With reverse mortgages, the balance on the loan grows over time. In some cases, the balance on a reverse mortgage may grow to be more than the value of the house. However, seniors who take out HECMs dont have to worry about losing their homes. HECM borrowers cannot lose their home as long as they continue to pay for taxes, insurance and maintenance on the property. Borrowers who take out jumbo reverse mortgages may not have all these protections.
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Where To Get A Reverse Mortgage
Two financial institutions offer reverse mortgages in Canada. HomeEquity Bank offers the Canadian Home Income Plan , which is available across Canada. You can get a reverse mortgage directly from HomeEquity Bank or through mortgage brokers. Equitable Bank offers a reverse mortgage in some major urban centres.
Shop around and explore your options before you get a reverse mortgage. Your financial institution may offer other products that might meet your needs.
Compare the costs of the following potential alternatives to a reverse mortgage:
- getting another type of loan, such as a personal loan, line of credit or credit card
- selling your home
- renting another home or apartment
- moving into assisted living, or other alternative housing
You may want to speak with a financial advisor and your family before getting a reverse mortgage. Make sure you understand how a reverse mortgage works and how it can affect your home equity over time.
Borrower Credit And Income Less Important
Because reverse mortgages don’t entail monthly payments from borrowers, lenders don’t need to assess a borrower’s likelihood of repayment. As a result, your credit history and income are less important considerations for a loan approval. In fact, until recently, many lenders did not consider credit or income at all in underwriting HECM applications. Incredibly, however, by 2011, 10 percent of all HECM borrowers were in default on their loans and in danger of foreclosure. Many borrowers failed to keep up with their property taxes and homeowners insurance a condition of their loans.
More than 8 in 10 American retirees will run out of money at some point.
For HECM loans originated on or after April 27, 2015, lenders must perform a financial assessment of all applicants to determine if the homeowner can reliably pay housing-related expenses, such as property taxes, homeowners insurance premiums and regular maintenance costs.
HECM applicants who fail their financial assessments may still be allowed to borrow. If the lender is willing, it can withhold some of the reverse mortgage proceeds to pay the taxes and insurance premiums when they come due.
It’s easy to find good reverse mortgage lenders. Use this reverse mortgage ranking tool to find a helpful, well-regarded reverse mortgage lender near you.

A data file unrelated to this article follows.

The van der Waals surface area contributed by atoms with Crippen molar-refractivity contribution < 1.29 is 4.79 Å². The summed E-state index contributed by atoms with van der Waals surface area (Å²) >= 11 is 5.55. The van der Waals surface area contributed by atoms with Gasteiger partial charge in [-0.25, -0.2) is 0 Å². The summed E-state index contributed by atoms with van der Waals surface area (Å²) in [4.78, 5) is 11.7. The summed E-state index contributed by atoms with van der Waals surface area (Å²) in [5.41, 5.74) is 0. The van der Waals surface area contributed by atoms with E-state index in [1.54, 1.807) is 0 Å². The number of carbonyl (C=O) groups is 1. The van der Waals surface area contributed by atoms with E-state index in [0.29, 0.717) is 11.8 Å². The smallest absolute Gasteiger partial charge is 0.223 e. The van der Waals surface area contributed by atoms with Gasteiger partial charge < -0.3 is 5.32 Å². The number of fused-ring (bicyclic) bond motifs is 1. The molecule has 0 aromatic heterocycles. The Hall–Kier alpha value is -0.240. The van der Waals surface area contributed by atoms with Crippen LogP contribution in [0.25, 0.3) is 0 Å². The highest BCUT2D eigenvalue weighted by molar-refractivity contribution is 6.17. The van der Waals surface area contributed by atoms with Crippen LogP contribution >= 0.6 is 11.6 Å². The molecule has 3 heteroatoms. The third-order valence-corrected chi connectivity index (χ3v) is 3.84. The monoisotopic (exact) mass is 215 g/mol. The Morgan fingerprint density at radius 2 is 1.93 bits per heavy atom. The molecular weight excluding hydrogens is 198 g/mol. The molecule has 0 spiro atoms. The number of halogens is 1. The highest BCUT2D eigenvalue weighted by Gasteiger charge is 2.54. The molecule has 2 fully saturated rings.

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How Do You Pay Back A Reverse Mortgage
A reverse mortgage is commonly paid back by using the proceeds from the sale of the home. If the loan comes due because youve passed away, your heirs will be responsible for handling the repayment and will have a few options for repaying the loan:
- Sell the home and use the proceeds to repay the loan.
- Refinance into a traditional mortgage or use their finances to purchase the home for the amount due on the loan or 95% of the appraised value of the home whichever is less.
- Sign the title over to the lender and walk away from the loan.
Spouses And Partners Have Both Rights And Obligations
When you and your spouse are co-borrowers on a reverse mortgage, neither of you have to pay back the mortgage until you both move out or both die. Even if one spouse moves to a long-term care facility, the reverse mortgage doesnt have to be repaid until the second spouse moves out or dies.
Because HECMs and other reverse mortgages dont require repayment until both borrowers die or move out, the Consumer Financial Protection Bureau recommends that both spouses and long-term partners be co-borrowers on reverse mortgages.
If your spouse is not a co-borrower on your reverse mortgage, then they may have to repay the loan as soon as you move or die. As for whether they can remain in your home without repaying, that depends on the timing of the HECM and the timing of your marriage.
If a reverse mortgage borrower took out an HECM before August 4, 2014, then a non-borrowing spouse does not have a guaranteed right to stay in the house. Instead, a non-borrowing spouse will either have to move out of the house or pay off the reverse mortgage within six months of receiving notice from the lender.